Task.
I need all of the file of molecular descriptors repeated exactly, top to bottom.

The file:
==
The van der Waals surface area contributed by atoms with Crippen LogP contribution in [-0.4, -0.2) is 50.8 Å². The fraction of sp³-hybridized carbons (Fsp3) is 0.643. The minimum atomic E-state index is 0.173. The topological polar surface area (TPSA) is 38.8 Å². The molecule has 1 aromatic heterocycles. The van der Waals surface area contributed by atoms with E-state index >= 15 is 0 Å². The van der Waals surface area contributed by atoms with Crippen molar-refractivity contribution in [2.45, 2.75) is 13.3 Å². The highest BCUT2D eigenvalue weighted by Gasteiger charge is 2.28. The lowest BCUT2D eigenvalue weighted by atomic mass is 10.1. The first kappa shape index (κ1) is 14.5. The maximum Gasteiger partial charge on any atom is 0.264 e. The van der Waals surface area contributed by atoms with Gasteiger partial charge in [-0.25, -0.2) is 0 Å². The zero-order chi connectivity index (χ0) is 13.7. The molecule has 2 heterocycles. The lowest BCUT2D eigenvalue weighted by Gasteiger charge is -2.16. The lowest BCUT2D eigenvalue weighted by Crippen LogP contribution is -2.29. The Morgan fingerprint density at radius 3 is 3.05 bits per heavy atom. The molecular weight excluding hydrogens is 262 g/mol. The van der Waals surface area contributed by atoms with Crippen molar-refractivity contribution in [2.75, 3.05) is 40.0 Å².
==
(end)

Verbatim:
The van der Waals surface area contributed by atoms with Crippen LogP contribution in [-0.4, -0.2) is 50.8 Å². The fraction of sp³-hybridized carbons (Fsp3) is 0.643. The minimum atomic E-state index is 0.173. The topological polar surface area (TPSA) is 38.8 Å². The molecule has 1 aromatic heterocycles. The van der Waals surface area contributed by atoms with E-state index >= 15 is 0 Å². The van der Waals surface area contributed by atoms with Crippen molar-refractivity contribution in [2.45, 2.75) is 13.3 Å². The highest BCUT2D eigenvalue weighted by Gasteiger charge is 2.28. The lowest BCUT2D eigenvalue weighted by atomic mass is 10.1. The first kappa shape index (κ1) is 14.5. The maximum Gasteiger partial charge on any atom is 0.264 e. The van der Waals surface area contributed by atoms with Gasteiger partial charge in [-0.25, -0.2) is 0 Å². The zero-order chi connectivity index (χ0) is 13.7. The molecule has 2 heterocycles. The lowest BCUT2D eigenvalue weighted by Gasteiger charge is -2.16. The lowest BCUT2D eigenvalue weighted by Crippen LogP contribution is -2.29. The Morgan fingerprint density at radius 3 is 3.05 bits per heavy atom. The molecular weight excluding hydrogens is 262 g/mol. The van der Waals surface area contributed by atoms with Crippen molar-refractivity contribution in [2.75, 3.05) is 40.0 Å².